What influences us to motivate ourselves?

Today’s topic is motivation.

Specifically, intrinsic motivation.

Internally driven: intrinsic motivation

What does that mean? It means we do something because we want to. We are driven from within. Do you remember a time in your life when you were caught up in something because it simply felt like something you couldn’t not do? Maybe you are an avid reader. A cyclist. A gardener. Whether you got an external reward or not, that wasn’t the point. You wanted to do it. You did it. Hours passed and you found yourself in flow. This was why you did it.

Personal story coming up, now. I remember a lot of people asking me why, when I was on the road in South and Southeast Asia or Northern or Western Europe, why on earth I was doing what I was doing. I was going around, and discovering places, and finding people there to talk to, about the topics that made them feel like talking most, and then I compiled some of those stories and the photos I took into zines. I made 190 of these zines and now, I’m going to talk about all that I learned from that experience.

Most often, the question I would get was, ‘Why do you do this?’ The second most often asked question was, ‘How can you live like that?’ I think the answer is intrinsic motivation.


Why we do what we want

Kendra Cherry summarizes at Very Well Mind’s the topic of intrinsic motivation. Here is a snippet:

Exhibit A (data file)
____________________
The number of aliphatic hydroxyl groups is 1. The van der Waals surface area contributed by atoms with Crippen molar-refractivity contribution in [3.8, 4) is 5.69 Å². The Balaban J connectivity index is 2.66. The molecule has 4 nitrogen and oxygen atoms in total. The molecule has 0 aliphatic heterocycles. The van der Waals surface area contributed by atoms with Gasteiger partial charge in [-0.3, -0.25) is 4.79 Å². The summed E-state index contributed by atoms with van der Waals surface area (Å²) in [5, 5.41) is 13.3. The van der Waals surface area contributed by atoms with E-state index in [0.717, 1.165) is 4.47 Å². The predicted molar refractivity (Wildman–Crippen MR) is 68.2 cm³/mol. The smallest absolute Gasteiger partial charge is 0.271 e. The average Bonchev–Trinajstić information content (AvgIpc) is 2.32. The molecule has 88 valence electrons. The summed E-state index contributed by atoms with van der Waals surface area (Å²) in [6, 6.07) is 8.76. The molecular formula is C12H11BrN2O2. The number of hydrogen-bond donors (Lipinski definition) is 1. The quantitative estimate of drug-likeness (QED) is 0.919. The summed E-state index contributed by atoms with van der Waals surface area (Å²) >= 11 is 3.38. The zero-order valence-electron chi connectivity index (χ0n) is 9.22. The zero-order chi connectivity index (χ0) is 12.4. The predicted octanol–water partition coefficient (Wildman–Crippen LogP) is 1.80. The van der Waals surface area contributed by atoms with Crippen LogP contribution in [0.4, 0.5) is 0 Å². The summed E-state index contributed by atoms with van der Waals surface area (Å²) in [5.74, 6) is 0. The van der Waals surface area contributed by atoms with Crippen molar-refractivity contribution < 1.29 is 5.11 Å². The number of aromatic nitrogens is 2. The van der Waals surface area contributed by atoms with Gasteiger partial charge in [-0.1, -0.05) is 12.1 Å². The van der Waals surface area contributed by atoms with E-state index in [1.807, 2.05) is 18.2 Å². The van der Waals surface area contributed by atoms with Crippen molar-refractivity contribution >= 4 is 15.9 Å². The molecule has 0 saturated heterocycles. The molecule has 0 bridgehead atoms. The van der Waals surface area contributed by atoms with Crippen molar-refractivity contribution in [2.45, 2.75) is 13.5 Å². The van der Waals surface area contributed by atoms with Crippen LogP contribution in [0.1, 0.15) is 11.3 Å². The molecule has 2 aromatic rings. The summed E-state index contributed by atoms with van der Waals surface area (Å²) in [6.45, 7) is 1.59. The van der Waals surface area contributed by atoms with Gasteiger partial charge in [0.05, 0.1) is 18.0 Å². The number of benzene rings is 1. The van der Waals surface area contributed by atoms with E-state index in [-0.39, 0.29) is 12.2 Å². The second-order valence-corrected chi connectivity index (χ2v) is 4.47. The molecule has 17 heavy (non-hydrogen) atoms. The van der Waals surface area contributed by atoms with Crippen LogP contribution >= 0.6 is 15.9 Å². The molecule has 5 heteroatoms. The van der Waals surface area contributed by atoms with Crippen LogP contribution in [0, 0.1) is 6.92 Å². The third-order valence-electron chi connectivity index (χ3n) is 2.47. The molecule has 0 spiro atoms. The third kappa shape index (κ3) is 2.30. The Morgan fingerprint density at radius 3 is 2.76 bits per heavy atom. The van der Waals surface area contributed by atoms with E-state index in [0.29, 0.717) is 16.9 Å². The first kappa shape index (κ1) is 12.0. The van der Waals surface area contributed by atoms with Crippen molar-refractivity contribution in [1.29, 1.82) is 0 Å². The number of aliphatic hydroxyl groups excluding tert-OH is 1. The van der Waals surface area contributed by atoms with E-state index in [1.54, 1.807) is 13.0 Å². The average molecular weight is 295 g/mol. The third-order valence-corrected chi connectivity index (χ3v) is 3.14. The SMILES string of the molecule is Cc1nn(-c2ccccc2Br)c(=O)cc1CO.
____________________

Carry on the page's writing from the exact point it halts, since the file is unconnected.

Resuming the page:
Malone and Leeper[1] identify these factors as increasing intrinsic motivation:

  • Challenge: People are more motivated when they pursue goals with personal meaning and when attaining the goal is possible but not necessarily certain. These goals may also relate to their self-esteem when performance feedback is available.
  • Control: People want control over themselves and their environments and want to determine what they pursue.
  • Cooperation and competition: Intrinsic motivation can be increased in situations where people gain satisfaction from helping others. It also applies to cases where they can compare their performance favorably to that of others.
  • Curiosity: Internal motivation is increased when something in the physical environment grabs the individual’s attention (sensory curiosity). It also occurs when something about the activity stimulates the person to want to learn more (cognitive curiosity).
  • Recognition: People enjoy having their accomplishments recognized by others, which can increase internal motivation.
  1. Malone TW, Lepper MR. Making learning fun: A taxonomy of intrinsic motivations for learning. In: Snow RE, Farr MJ, ed. Aptitude, Learning, and Instruction: Iii. Conative and Affective Process Analysis. Erlbaum.